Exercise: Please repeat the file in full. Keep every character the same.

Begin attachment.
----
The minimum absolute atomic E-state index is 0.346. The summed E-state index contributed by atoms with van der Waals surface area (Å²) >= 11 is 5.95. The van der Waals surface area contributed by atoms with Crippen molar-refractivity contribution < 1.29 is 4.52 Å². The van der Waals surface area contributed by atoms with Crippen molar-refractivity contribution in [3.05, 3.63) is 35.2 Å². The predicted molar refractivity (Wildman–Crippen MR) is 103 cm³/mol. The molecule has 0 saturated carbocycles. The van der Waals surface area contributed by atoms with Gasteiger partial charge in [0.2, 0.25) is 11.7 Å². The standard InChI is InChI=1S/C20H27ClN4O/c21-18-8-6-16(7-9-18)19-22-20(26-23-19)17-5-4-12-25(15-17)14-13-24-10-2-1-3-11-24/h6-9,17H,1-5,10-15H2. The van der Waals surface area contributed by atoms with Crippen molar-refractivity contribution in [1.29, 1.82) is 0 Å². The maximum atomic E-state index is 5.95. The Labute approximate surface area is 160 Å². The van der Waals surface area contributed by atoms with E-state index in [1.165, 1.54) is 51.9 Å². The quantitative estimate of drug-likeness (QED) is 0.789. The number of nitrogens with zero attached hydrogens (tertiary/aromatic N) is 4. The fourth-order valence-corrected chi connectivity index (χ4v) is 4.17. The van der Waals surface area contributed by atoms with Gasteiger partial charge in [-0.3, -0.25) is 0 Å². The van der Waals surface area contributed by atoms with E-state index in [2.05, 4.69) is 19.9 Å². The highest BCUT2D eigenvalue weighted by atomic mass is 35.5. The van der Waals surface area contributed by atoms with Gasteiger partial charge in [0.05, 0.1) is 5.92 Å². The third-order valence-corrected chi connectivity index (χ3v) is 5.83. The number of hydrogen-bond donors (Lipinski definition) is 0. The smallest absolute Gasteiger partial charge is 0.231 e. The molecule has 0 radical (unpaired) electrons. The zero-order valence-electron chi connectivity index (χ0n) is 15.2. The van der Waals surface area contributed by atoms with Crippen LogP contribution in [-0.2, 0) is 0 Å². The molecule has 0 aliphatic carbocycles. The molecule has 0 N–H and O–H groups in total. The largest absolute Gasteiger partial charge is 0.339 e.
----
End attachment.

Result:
The minimum absolute atomic E-state index is 0.346. The summed E-state index contributed by atoms with van der Waals surface area (Å²) >= 11 is 5.95. The van der Waals surface area contributed by atoms with Crippen molar-refractivity contribution < 1.29 is 4.52 Å². The van der Waals surface area contributed by atoms with Crippen molar-refractivity contribution in [3.05, 3.63) is 35.2 Å². The predicted molar refractivity (Wildman–Crippen MR) is 103 cm³/mol. The molecule has 0 saturated carbocycles. The van der Waals surface area contributed by atoms with Gasteiger partial charge in [0.2, 0.25) is 11.7 Å². The standard InChI is InChI=1S/C20H27ClN4O/c21-18-8-6-16(7-9-18)19-22-20(26-23-19)17-5-4-12-25(15-17)14-13-24-10-2-1-3-11-24/h6-9,17H,1-5,10-15H2. The van der Waals surface area contributed by atoms with Crippen molar-refractivity contribution in [1.29, 1.82) is 0 Å². The maximum atomic E-state index is 5.95. The Labute approximate surface area is 160 Å². The van der Waals surface area contributed by atoms with E-state index in [1.165, 1.54) is 51.9 Å². The quantitative estimate of drug-likeness (QED) is 0.789. The number of nitrogens with zero attached hydrogens (tertiary/aromatic N) is 4. The fourth-order valence-corrected chi connectivity index (χ4v) is 4.17. The van der Waals surface area contributed by atoms with Gasteiger partial charge in [-0.3, -0.25) is 0 Å². The van der Waals surface area contributed by atoms with E-state index in [2.05, 4.69) is 19.9 Å². The highest BCUT2D eigenvalue weighted by atomic mass is 35.5. The van der Waals surface area contributed by atoms with Gasteiger partial charge in [0.05, 0.1) is 5.92 Å². The third-order valence-corrected chi connectivity index (χ3v) is 5.83. The number of hydrogen-bond donors (Lipinski definition) is 0. The smallest absolute Gasteiger partial charge is 0.231 e. The molecule has 0 radical (unpaired) electrons. The zero-order valence-electron chi connectivity index (χ0n) is 15.2. The van der Waals surface area contributed by atoms with Crippen LogP contribution in [-0.2, 0) is 0 Å². The molecule has 0 aliphatic carbocycles. The molecule has 0 N–H and O–H groups in total. The largest absolute Gasteiger partial charge is 0.339 e.